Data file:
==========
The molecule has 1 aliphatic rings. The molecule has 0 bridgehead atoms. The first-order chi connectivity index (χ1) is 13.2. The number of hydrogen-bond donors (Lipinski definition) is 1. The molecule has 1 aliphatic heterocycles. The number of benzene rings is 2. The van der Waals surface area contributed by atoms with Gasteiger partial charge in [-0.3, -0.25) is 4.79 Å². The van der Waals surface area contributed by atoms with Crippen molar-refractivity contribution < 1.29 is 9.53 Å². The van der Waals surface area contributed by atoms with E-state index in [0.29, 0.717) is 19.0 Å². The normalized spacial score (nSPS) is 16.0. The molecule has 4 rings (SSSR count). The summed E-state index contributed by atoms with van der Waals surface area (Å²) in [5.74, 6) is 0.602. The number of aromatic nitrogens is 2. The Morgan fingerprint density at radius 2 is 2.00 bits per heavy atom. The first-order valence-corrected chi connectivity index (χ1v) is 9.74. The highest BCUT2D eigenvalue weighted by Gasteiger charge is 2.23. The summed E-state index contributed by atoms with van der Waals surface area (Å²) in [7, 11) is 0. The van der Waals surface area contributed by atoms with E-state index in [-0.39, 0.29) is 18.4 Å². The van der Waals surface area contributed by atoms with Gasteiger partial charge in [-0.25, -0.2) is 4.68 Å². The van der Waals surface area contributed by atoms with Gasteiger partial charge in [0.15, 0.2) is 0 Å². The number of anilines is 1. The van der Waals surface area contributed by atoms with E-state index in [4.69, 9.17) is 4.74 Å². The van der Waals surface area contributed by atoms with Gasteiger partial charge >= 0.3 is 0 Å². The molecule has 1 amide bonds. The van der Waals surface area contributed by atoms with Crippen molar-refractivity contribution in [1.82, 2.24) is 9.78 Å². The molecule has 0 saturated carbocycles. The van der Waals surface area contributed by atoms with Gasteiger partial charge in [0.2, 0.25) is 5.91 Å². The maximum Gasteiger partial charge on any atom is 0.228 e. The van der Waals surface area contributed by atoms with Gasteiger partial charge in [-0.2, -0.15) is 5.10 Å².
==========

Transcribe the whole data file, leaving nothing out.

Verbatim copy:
The molecule has 1 aliphatic rings. The molecule has 0 bridgehead atoms. The first-order chi connectivity index (χ1) is 13.2. The number of hydrogen-bond donors (Lipinski definition) is 1. The molecule has 1 aliphatic heterocycles. The number of benzene rings is 2. The van der Waals surface area contributed by atoms with Gasteiger partial charge in [-0.3, -0.25) is 4.79 Å². The van der Waals surface area contributed by atoms with Crippen molar-refractivity contribution < 1.29 is 9.53 Å². The van der Waals surface area contributed by atoms with E-state index in [0.29, 0.717) is 19.0 Å². The normalized spacial score (nSPS) is 16.0. The molecule has 4 rings (SSSR count). The summed E-state index contributed by atoms with van der Waals surface area (Å²) in [5.74, 6) is 0.602. The number of aromatic nitrogens is 2. The Morgan fingerprint density at radius 2 is 2.00 bits per heavy atom. The first-order valence-corrected chi connectivity index (χ1v) is 9.74. The highest BCUT2D eigenvalue weighted by Gasteiger charge is 2.23. The summed E-state index contributed by atoms with van der Waals surface area (Å²) in [7, 11) is 0. The van der Waals surface area contributed by atoms with E-state index in [-0.39, 0.29) is 18.4 Å². The van der Waals surface area contributed by atoms with Gasteiger partial charge in [-0.25, -0.2) is 4.68 Å². The van der Waals surface area contributed by atoms with Gasteiger partial charge in [0.15, 0.2) is 0 Å². The number of anilines is 1. The van der Waals surface area contributed by atoms with E-state index in [4.69, 9.17) is 4.74 Å². The van der Waals surface area contributed by atoms with Gasteiger partial charge >= 0.3 is 0 Å². The molecule has 1 amide bonds. The van der Waals surface area contributed by atoms with Crippen molar-refractivity contribution in [1.82, 2.24) is 9.78 Å². The molecule has 0 saturated carbocycles. The van der Waals surface area contributed by atoms with Gasteiger partial charge in [0.2, 0.25) is 5.91 Å². The maximum Gasteiger partial charge on any atom is 0.228 e. The van der Waals surface area contributed by atoms with Gasteiger partial charge in [-0.2, -0.15) is 5.10 Å².